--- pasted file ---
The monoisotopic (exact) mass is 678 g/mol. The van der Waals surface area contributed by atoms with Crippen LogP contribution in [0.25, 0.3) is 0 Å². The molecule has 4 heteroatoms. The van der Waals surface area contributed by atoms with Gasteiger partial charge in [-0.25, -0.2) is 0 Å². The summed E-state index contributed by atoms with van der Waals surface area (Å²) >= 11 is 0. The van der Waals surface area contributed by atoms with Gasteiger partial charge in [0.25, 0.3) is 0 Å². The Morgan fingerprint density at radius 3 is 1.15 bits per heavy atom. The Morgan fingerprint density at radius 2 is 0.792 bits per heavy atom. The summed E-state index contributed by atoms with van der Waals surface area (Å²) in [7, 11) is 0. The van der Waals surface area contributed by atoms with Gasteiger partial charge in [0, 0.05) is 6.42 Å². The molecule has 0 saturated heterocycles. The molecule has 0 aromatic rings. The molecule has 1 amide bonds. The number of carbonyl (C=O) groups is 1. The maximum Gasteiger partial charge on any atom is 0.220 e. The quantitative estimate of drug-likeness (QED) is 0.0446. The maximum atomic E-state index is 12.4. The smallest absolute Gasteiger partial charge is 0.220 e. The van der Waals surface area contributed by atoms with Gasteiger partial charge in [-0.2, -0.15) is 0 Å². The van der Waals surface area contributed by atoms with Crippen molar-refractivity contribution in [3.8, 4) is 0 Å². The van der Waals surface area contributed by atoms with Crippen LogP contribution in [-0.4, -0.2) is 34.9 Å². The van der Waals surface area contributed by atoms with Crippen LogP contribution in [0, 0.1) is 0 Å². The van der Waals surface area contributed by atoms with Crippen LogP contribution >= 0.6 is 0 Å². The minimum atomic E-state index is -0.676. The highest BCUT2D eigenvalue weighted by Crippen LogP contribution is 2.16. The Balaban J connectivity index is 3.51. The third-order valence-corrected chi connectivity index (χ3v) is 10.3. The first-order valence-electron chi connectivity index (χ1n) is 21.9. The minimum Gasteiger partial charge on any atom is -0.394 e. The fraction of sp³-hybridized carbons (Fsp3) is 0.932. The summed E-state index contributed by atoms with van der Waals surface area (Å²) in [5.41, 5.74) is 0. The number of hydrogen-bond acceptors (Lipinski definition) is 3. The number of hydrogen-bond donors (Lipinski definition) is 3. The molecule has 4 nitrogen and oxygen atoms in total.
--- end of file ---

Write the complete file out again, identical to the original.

The monoisotopic (exact) mass is 678 g/mol. The van der Waals surface area contributed by atoms with Crippen LogP contribution in [0.25, 0.3) is 0 Å². The molecule has 4 heteroatoms. The van der Waals surface area contributed by atoms with Gasteiger partial charge in [-0.25, -0.2) is 0 Å². The summed E-state index contributed by atoms with van der Waals surface area (Å²) >= 11 is 0. The van der Waals surface area contributed by atoms with Gasteiger partial charge in [0.25, 0.3) is 0 Å². The Morgan fingerprint density at radius 3 is 1.15 bits per heavy atom. The Morgan fingerprint density at radius 2 is 0.792 bits per heavy atom. The summed E-state index contributed by atoms with van der Waals surface area (Å²) in [7, 11) is 0. The van der Waals surface area contributed by atoms with Gasteiger partial charge in [0, 0.05) is 6.42 Å². The molecule has 0 saturated heterocycles. The molecule has 0 aromatic rings. The molecule has 1 amide bonds. The number of carbonyl (C=O) groups is 1. The maximum Gasteiger partial charge on any atom is 0.220 e. The quantitative estimate of drug-likeness (QED) is 0.0446. The maximum atomic E-state index is 12.4. The smallest absolute Gasteiger partial charge is 0.220 e. The van der Waals surface area contributed by atoms with Gasteiger partial charge in [-0.2, -0.15) is 0 Å². The van der Waals surface area contributed by atoms with Crippen molar-refractivity contribution in [3.8, 4) is 0 Å². The van der Waals surface area contributed by atoms with Crippen LogP contribution in [-0.4, -0.2) is 34.9 Å². The van der Waals surface area contributed by atoms with Crippen LogP contribution in [0, 0.1) is 0 Å². The van der Waals surface area contributed by atoms with Crippen LogP contribution >= 0.6 is 0 Å². The minimum atomic E-state index is -0.676. The highest BCUT2D eigenvalue weighted by Crippen LogP contribution is 2.16. The Balaban J connectivity index is 3.51. The third-order valence-corrected chi connectivity index (χ3v) is 10.3. The first-order valence-electron chi connectivity index (χ1n) is 21.9. The minimum Gasteiger partial charge on any atom is -0.394 e. The fraction of sp³-hybridized carbons (Fsp3) is 0.932. The summed E-state index contributed by atoms with van der Waals surface area (Å²) in [5.41, 5.74) is 0. The number of hydrogen-bond acceptors (Lipinski definition) is 3. The number of hydrogen-bond donors (Lipinski definition) is 3. The molecule has 4 nitrogen and oxygen atoms in total.